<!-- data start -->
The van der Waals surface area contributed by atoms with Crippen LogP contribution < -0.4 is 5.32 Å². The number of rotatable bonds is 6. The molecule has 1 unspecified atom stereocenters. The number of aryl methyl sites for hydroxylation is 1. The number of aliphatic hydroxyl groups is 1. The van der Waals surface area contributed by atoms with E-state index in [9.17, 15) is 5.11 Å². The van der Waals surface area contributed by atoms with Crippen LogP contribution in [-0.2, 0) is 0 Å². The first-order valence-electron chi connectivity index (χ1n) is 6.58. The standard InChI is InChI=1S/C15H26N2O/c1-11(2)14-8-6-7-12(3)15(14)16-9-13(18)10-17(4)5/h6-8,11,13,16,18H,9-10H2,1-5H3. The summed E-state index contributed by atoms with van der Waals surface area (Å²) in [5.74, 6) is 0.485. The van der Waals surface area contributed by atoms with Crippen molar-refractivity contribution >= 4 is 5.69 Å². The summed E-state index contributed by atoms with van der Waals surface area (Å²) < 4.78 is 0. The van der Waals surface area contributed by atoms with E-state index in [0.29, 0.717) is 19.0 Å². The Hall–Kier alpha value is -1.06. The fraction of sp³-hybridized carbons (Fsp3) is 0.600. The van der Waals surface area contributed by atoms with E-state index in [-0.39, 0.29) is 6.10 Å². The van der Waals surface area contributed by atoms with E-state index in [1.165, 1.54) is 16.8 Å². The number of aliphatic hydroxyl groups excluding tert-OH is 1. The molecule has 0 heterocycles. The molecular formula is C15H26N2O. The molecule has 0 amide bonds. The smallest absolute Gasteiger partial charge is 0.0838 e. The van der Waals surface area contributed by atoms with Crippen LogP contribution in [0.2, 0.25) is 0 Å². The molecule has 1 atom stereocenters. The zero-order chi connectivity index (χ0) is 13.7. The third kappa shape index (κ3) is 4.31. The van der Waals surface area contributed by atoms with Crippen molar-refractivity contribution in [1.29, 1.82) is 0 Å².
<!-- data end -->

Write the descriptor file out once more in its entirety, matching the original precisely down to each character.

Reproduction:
The van der Waals surface area contributed by atoms with Crippen LogP contribution < -0.4 is 5.32 Å². The number of rotatable bonds is 6. The molecule has 1 unspecified atom stereocenters. The number of aryl methyl sites for hydroxylation is 1. The number of aliphatic hydroxyl groups is 1. The van der Waals surface area contributed by atoms with E-state index in [9.17, 15) is 5.11 Å². The van der Waals surface area contributed by atoms with Crippen LogP contribution in [-0.2, 0) is 0 Å². The first-order valence-electron chi connectivity index (χ1n) is 6.58. The standard InChI is InChI=1S/C15H26N2O/c1-11(2)14-8-6-7-12(3)15(14)16-9-13(18)10-17(4)5/h6-8,11,13,16,18H,9-10H2,1-5H3. The summed E-state index contributed by atoms with van der Waals surface area (Å²) in [5.74, 6) is 0.485. The van der Waals surface area contributed by atoms with Crippen molar-refractivity contribution >= 4 is 5.69 Å². The summed E-state index contributed by atoms with van der Waals surface area (Å²) < 4.78 is 0. The van der Waals surface area contributed by atoms with E-state index in [0.29, 0.717) is 19.0 Å². The Hall–Kier alpha value is -1.06. The fraction of sp³-hybridized carbons (Fsp3) is 0.600. The van der Waals surface area contributed by atoms with E-state index in [-0.39, 0.29) is 6.10 Å². The van der Waals surface area contributed by atoms with E-state index in [1.165, 1.54) is 16.8 Å². The number of aliphatic hydroxyl groups excluding tert-OH is 1. The molecule has 0 heterocycles. The molecular formula is C15H26N2O. The molecule has 0 amide bonds. The smallest absolute Gasteiger partial charge is 0.0838 e. The van der Waals surface area contributed by atoms with Crippen LogP contribution in [0.2, 0.25) is 0 Å². The molecule has 1 atom stereocenters. The zero-order chi connectivity index (χ0) is 13.7. The third kappa shape index (κ3) is 4.31. The van der Waals surface area contributed by atoms with Crippen molar-refractivity contribution in [1.29, 1.82) is 0 Å².